- Have blood pressure checked on the unaffected arm.
- Avoid wearing tight clothing or sleeves with tight elastic bands on the arm.
- Avoid wearing tight jewelry on the arm, such as watches or rings. Wear these things on the unaffected side.
- Carry your purse on the unaffected side.
1 AnswerAurora Health Care answeredBreast lymphedema is a problem that may occur after surgery and treatment of breast cancer. It is the swelling of the arm, armpit, breast, or chest wall, on the side where the breast surgery was done. Too much pressure on the arm may lessen the flow of the lymphatic fluid through the arm. To avoid this, do the following:
2 AnswersAurora Health Care answeredBreast lymphedema is a problem that may occur after surgery and treatment of breast cancer. It is the swelling of the arm, armpit, breast, or chest wall, on the side where the breast surgery was done. Lymph node removal, biopsy, and radiation treatment decreases the effectiveness of the lymphatic system, which puts a person at risk for pooling of the fluid. Since lymph nodes do not grow back, this puts a person at risk all their life. Swelling may occur right away, or it could occur a year or more later.
1 AnswerIntermountain Registered Dietitians, Nutrition & Dietetics, answered on behalf of Intermountain HealthcareAn autoimmune process is a process in which the body's immune system -- which is responsible for protecting your body from invading illness -- mistakenly attacks healthy tissue. Type 1 diabetes results from an autoimmune process that attacks the pancreas, damaging it so it can't produce enough insulin.Helpful? 1 person found this helpful.
2 AnswersIntermountain Registered Dietitians, Nutrition & Dietetics, answered on behalf of Intermountain HealthcareBone marrow is a spongy material inside some bones. Bone marrow makes red blood cells, white blood cells, and platelets (PLATE-letz). Red blood cells, white blood cells, and platelets are all part of the blood that flows in the body. A bone marrow aspirate (AS-per-ate) is a test to see if the bone marrow is making blood cells correctly. A biopsy (BY-op-see) is a test in which the doctor takes a little bit of tissue from the bone marrow and looks at it under a microscope.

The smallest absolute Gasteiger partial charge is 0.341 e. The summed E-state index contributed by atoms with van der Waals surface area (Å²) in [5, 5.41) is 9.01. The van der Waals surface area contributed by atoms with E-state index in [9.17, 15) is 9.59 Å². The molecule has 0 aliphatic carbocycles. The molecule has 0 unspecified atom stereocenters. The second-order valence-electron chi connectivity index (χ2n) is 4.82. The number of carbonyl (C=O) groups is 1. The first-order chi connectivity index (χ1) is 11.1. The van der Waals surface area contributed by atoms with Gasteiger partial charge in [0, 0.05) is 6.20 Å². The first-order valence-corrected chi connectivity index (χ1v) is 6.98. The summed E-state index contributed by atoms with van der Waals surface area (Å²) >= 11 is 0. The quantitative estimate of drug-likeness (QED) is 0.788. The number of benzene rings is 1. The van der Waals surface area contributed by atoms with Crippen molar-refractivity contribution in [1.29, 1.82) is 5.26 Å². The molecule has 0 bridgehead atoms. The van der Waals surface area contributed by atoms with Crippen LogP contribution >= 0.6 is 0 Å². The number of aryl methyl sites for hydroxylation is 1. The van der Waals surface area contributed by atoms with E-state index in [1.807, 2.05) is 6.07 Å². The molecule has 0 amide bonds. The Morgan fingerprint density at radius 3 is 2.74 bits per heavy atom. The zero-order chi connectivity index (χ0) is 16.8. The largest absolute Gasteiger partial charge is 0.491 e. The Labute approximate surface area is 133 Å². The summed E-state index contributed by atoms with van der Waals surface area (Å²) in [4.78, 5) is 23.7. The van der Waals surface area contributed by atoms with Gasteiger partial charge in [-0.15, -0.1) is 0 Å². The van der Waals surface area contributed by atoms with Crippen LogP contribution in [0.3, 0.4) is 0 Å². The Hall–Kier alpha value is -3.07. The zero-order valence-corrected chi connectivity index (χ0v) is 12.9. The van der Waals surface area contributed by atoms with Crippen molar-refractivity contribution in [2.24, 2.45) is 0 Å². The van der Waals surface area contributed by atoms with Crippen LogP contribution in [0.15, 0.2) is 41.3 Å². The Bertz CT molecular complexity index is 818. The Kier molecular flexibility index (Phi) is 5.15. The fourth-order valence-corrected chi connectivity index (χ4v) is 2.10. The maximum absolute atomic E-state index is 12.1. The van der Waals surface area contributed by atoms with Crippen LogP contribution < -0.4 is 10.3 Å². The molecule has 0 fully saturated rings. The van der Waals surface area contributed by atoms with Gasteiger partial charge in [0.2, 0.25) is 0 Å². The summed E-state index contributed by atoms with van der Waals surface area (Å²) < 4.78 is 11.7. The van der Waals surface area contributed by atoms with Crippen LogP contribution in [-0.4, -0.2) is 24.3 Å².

1 AnswerBrigham and Women's Hospital answeredThere are several tests that taken together are almost certain for myasthenia gravis (an autoimmune neuromuscular disorder that leads to fluctuating muscle weakness and fatigue). Sometimes, the tests must be repeated several times, and even then, a very small number of cases remain uncertain. Most neuromuscular clinics can perform these tests -- some are blood tests, others related to electromyogram (EMG), and it can be useful to inject a drug called neostigmine, which improves myasthenia symptoms. There are several diseases that can imitate myasthenia, so a careful examination is required.
1 AnswerColleen Keelan - NASM Elite Trainer, NASM Elite Trainer, Fitness, answered
A compression sleeve is a stretchy elastic garment custom fitted to your arm that applies external pressure to a swollen limb. Compression sleeves are not designed to reduce swelling, but to maintain the size of the limb and prevent swelling from increasing. Compression sleeves are worn during the day time. You can also get compression bandages for night use and anytime you are engaged in physical activity.
1 AnswerPenn Medicine answered
Although there is no way of totally preventing lymphedema (swelling due to a blockage of the lymph passages), there are steps you can take to decrease your risk or to control the progression if it were to occur. The following are guidelines and should not be restrictive. If you have questions regarding certain activities, please contact your healthcare provider.